Nebraska farmers and ranchers interested in EQIP cost-sharing payments for conservation practices are encouraged to sign up soon. USDA's Natural Resources Conservation Service reminds farmers and ranchers that Feb. 15 is the cutoff date to apply for the Environmental Quality Incentives Program.
EQIP is a voluntary conservation program available to private landowners and operators, says Craig Derickson, NRCS state conservationist in Nebraska. Through EQIP, farmers and ranchers may receive financial and technical help with conservation practices on agricultural land.
According to Derickson, there are several options available to producers through EQIP.
"EQIP is one our most versatile programs," he says. "It offers cost share and technical assistance to apply conservation measures on cropland, rangeland, as well as for animal feeding operations and establishing or enhancing wildlife habitat. There are special initiatives to help conserve water in the Ogallala Aquifer, help producers conserve energy on the farm or ranch, and provide assistance to convert to organic agriculture. NRCS staff can help landowners and operators sort out their EQIP options." EQIP has become the most widely applied conservation program in Nebraska with more than 7.7 million acres under contract. The goal of EQIP is to provide a financial incentive to encourage landowners to protect their natural resources, resulting in cleaner air, water and more wildlife habitat.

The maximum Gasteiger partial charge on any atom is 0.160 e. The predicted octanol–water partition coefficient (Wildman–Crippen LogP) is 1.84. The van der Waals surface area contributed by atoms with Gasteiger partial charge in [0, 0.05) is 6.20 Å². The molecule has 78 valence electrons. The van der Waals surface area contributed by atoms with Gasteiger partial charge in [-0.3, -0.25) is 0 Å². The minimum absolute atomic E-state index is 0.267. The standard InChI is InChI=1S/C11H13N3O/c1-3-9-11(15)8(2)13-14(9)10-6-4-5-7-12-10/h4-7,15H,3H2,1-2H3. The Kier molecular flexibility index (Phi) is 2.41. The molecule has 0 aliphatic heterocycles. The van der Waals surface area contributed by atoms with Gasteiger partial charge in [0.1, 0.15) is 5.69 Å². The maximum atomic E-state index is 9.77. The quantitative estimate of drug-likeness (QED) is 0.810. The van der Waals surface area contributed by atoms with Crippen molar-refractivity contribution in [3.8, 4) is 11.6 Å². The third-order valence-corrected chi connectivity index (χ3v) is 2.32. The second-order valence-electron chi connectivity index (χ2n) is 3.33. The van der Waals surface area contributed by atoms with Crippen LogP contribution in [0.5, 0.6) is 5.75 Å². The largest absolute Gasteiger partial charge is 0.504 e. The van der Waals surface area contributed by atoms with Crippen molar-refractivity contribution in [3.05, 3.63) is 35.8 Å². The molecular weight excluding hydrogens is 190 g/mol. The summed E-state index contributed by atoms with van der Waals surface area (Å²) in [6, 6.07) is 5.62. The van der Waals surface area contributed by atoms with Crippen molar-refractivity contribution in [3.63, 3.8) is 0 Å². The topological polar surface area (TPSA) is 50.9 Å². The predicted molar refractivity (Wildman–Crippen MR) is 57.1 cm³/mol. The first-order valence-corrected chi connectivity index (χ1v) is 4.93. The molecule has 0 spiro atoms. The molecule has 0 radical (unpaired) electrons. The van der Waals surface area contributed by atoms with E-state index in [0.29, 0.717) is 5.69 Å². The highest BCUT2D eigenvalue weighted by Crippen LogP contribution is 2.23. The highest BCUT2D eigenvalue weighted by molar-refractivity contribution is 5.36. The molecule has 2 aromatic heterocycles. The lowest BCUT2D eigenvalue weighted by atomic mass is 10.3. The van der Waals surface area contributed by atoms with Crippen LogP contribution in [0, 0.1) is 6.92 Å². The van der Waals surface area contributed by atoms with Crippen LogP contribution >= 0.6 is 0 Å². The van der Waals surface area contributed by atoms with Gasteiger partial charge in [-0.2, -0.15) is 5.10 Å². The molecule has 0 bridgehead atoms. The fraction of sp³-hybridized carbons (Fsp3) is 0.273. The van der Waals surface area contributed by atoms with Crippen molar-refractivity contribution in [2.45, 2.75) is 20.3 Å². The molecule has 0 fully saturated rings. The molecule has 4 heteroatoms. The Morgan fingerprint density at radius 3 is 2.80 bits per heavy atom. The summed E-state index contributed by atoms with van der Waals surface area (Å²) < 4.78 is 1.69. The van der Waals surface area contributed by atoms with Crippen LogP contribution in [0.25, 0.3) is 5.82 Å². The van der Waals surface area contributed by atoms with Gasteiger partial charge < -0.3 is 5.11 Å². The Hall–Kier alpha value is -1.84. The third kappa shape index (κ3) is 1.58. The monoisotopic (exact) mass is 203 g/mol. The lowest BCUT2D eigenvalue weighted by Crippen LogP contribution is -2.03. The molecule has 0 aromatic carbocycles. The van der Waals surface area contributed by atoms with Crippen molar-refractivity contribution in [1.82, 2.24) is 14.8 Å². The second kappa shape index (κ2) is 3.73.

EQIP provides a good option for working lands. These contracts protect natural resources on land still in production and generating income.
Those interested in entering into an EQIP agreement may file an application at any time, but the ranking of applications on hand to receive funding will begin Feb. 15. Producers are encouraged to sign up soon since all funding for EQIP in Nebraska could potentially be obligated by April 1.
Conservation planning assistance is free and does not require participation in financial programs.
For more information about EQIP and the other available conservation programs visit your local NRCS field office or go to www.ne.nrcs.usda.gov.